5 low-cost ways to create a sensory-friendly chair

Sitting on a regular seat can be tough for kids with sensory processing challenges or ADHD. Learn how to make your own sensory-friendly seating for your child.

By Andrew M.I. Lee, JD

Expert reviewed by Keri Wilmot

Updated February 7, 2024

Kids with sensory processing challenges or may need sensory input to stay focused and comfortable while seated. But products like wobbly chairs and exercise balls can be expensive. Here are low-cost ideas for making a sensory-friendly seat for your child.

1. Pool noodle seat

Grab a pool noodle and bend it into the shape of a horseshoe around the seat of the chair. (It should sit on the seat like a cushion.) Cut off the ends of the noodle where they meet the edge of the seat. You can use duct tape to secure the noodle to the sides and back of the chair.

You could also loop the noodle into a circle, tape the ends together, and then tape it to the seat of the chair. Experiment to see what works with the chair.

2. Beach ball chair

Inflate a beach ball halfway. Then place it on your child’s chair. Placing the ball inside a pillowcase can make the surface more comfortable. It will also help the ball last longer.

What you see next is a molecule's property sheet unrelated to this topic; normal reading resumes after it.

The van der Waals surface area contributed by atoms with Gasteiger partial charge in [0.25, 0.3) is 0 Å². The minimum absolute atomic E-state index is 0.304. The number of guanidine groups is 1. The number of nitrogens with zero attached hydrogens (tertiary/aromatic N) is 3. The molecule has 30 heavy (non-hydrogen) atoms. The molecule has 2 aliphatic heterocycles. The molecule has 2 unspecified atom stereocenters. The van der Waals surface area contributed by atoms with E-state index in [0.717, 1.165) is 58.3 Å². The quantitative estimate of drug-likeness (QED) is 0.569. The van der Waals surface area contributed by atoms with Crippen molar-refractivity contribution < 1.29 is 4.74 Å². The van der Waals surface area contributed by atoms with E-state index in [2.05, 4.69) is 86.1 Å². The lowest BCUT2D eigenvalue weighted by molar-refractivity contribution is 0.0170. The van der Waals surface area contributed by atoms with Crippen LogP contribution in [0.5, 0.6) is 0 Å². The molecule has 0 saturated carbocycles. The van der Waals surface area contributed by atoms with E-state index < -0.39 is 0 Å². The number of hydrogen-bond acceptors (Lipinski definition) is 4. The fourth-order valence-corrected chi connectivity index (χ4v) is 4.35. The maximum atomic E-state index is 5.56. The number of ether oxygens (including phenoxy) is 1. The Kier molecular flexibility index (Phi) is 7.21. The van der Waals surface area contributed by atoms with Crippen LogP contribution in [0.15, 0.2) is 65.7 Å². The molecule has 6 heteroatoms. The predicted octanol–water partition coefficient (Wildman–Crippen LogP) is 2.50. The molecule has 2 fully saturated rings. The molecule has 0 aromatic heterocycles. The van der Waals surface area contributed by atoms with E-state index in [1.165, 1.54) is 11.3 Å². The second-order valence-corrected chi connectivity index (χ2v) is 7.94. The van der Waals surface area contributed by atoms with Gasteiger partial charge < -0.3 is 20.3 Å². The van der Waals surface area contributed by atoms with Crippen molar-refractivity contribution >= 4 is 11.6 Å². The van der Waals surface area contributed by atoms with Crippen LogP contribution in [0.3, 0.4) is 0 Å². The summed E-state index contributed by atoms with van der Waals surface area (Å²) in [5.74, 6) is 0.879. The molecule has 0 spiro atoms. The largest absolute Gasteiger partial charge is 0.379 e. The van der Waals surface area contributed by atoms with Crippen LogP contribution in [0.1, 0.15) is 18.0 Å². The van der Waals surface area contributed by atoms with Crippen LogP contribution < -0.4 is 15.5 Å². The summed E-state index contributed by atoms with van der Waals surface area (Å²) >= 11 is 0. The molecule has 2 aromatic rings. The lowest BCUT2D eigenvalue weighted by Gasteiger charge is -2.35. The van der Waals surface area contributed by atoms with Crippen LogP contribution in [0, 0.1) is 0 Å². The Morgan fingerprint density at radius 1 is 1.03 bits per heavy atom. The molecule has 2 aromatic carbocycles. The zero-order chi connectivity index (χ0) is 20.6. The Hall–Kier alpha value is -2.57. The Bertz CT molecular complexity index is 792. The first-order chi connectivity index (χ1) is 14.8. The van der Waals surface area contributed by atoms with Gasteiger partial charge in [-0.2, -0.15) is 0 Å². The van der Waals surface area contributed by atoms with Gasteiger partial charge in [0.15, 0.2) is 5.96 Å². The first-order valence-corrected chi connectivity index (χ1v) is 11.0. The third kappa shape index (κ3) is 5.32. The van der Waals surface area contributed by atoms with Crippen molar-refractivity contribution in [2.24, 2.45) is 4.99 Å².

3. Exercise band footsie

Loop an exercise band around the front two legs of your child’s chair. Kids can press or bounce their feet against the band. In a pinch, you can also tie pantyhose or tights around chair legs for the same effect.

4. Foot roller

To get a different sensory experience, thread a loop of exercise band through the hollow middle of a piece of pool noodle. Then loop the ends of the band loosely to the front legs of the chair. Kids can roll their feet over the noodle.

5. Exercise or bouncy ball

Buy an inexpensive, but durable, exercise ball. (An extra-large bouncy playground ball will also work.) Put the ball in a milk crate to create a sensory-friendly seat that will stay put.

Looking for more sensory-friendly tips? Try these ideas to help your child cope with tactile sensitivity. And learn what to do when kids refuse to put on certain clothing.

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